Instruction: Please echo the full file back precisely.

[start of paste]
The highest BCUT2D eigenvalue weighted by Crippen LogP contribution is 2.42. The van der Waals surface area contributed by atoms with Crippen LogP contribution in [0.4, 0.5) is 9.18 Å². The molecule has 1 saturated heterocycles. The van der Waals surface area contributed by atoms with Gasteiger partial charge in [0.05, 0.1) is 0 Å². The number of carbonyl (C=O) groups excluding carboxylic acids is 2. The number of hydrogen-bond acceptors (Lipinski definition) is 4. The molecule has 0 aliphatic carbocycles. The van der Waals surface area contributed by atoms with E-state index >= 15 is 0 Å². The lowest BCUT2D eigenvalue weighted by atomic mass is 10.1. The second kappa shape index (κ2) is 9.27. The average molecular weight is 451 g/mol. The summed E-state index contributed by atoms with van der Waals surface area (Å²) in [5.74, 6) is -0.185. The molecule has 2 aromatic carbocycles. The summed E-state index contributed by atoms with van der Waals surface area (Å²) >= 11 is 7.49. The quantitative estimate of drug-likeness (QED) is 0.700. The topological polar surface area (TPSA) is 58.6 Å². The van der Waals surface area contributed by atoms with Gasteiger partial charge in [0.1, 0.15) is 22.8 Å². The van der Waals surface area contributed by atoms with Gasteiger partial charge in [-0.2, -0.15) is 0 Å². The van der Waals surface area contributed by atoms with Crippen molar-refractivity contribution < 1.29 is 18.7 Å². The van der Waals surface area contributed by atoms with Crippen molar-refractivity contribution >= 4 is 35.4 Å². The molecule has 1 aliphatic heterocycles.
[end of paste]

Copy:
The highest BCUT2D eigenvalue weighted by Crippen LogP contribution is 2.42. The van der Waals surface area contributed by atoms with Crippen LogP contribution in [0.4, 0.5) is 9.18 Å². The molecule has 1 saturated heterocycles. The van der Waals surface area contributed by atoms with Gasteiger partial charge in [0.05, 0.1) is 0 Å². The number of carbonyl (C=O) groups excluding carboxylic acids is 2. The number of hydrogen-bond acceptors (Lipinski definition) is 4. The molecule has 0 aliphatic carbocycles. The van der Waals surface area contributed by atoms with E-state index >= 15 is 0 Å². The lowest BCUT2D eigenvalue weighted by atomic mass is 10.1. The second kappa shape index (κ2) is 9.27. The average molecular weight is 451 g/mol. The summed E-state index contributed by atoms with van der Waals surface area (Å²) in [5.74, 6) is -0.185. The molecule has 2 aromatic carbocycles. The summed E-state index contributed by atoms with van der Waals surface area (Å²) >= 11 is 7.49. The quantitative estimate of drug-likeness (QED) is 0.700. The topological polar surface area (TPSA) is 58.6 Å². The van der Waals surface area contributed by atoms with Gasteiger partial charge in [0.1, 0.15) is 22.8 Å². The van der Waals surface area contributed by atoms with Gasteiger partial charge in [-0.2, -0.15) is 0 Å². The van der Waals surface area contributed by atoms with Crippen molar-refractivity contribution < 1.29 is 18.7 Å². The van der Waals surface area contributed by atoms with Crippen molar-refractivity contribution >= 4 is 35.4 Å². The molecule has 1 aliphatic heterocycles.